By Brenda Martinez
It is that time of year - some are starting cross country, others are starting base phase. In the professional world, the championship part of the season is on the horizon. No matter where you are currently in the season, the crosshairs are set for Tokyo 2020. For myself, I have just put together a month of training at altitude averaging 85 miles per week. It serves as a maintenance week preparing me for the Olympic year. In one of those weeks I put in 93 miles, by far the highest mileage week I have ever hit.
This year, if you follow me on Instagram, you might notice that I am increasing the volume. I believe that because the body adapts to the stimulus of training, I must increase the workload yearly. Some years that comes in the form of lengthening my intervals from 1k to 1 mile, to 2k and this year that form was mileage. I will say it clearly for everyone, my goal is to hit north of 90 miles this year per week. In doing so I have broken the unwritten 10% rule. For those who haven’t heard of the 10% rule, essentially the saying goes, "do not increase your mileage more than 10% or you will be over working". However, I once heard the saying from Dr. Joe Vigil, “there is no such thing as over working, just under recovering", and that is the unapologetic approach I am taking with my mileage this year.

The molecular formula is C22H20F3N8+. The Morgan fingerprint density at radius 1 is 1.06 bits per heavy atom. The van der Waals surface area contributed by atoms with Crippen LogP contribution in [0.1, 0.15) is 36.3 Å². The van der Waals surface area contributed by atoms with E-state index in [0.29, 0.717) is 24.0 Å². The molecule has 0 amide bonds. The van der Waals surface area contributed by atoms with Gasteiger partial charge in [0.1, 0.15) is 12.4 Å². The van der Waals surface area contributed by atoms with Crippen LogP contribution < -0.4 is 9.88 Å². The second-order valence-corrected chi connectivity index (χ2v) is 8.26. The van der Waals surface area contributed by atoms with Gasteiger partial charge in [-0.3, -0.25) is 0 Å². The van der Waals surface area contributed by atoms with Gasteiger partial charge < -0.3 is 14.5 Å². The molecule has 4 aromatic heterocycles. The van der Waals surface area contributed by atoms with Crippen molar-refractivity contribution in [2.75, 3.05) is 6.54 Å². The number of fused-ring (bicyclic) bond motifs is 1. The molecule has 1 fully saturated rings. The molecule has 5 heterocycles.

Like a solder going into battle, I am armed with my weapons. My most lethal weapon is my Ember device. I am diving into uncharted waters, planning to push my body to handle the training load, and then some. I am human in the race for my life simply trying to grow stronger, gain speed and recover faster. My competitors and I have toppled scores of personal bests, world leads and world records over the last ten-year bot, but how much more progress can we really make? That is the question I am set on finding out for myself with the help of my Ember device.
Ember understands that we are all unique, and in that, our potential is bound by very important and very specific scientific principles. These principles include; law of physics, biomechanics, thermodynamics, and enzyme portfolios. Because we all vary in each of these parameters, we all have different adaptational capabilities. One of the parameters measured by Ember is oxygen content (OC).
Ember defines oxygen content as, “the total amount of oxygen in your blood and is derived from your hemoglobin and oxygen saturation levels". Understanding how your OC interacts with your training is key to then understanding how to push the envelope or pull the reins. My OC is bookmark and a staple in my training because I know when I have a consistently high OC I am ready for a lifetime best. This is due to the role oxygen plays in the body, research shows that the first thing to happen when the brain in not fully oxygenated is the loss of motor skills. When the brain is not fully oxygenated the body goes into panic mode, the heart rate will increased in an attempt to deliver more oxygen. Stress is now a physiological response, and your mental resources for peak performance goes down. On the same side of that coin, I associate having a consistent month of low OC with over training. Nonetheless, I do not let it get to that point because I have real time data, influencing my training getting me closer to my goal in 2020.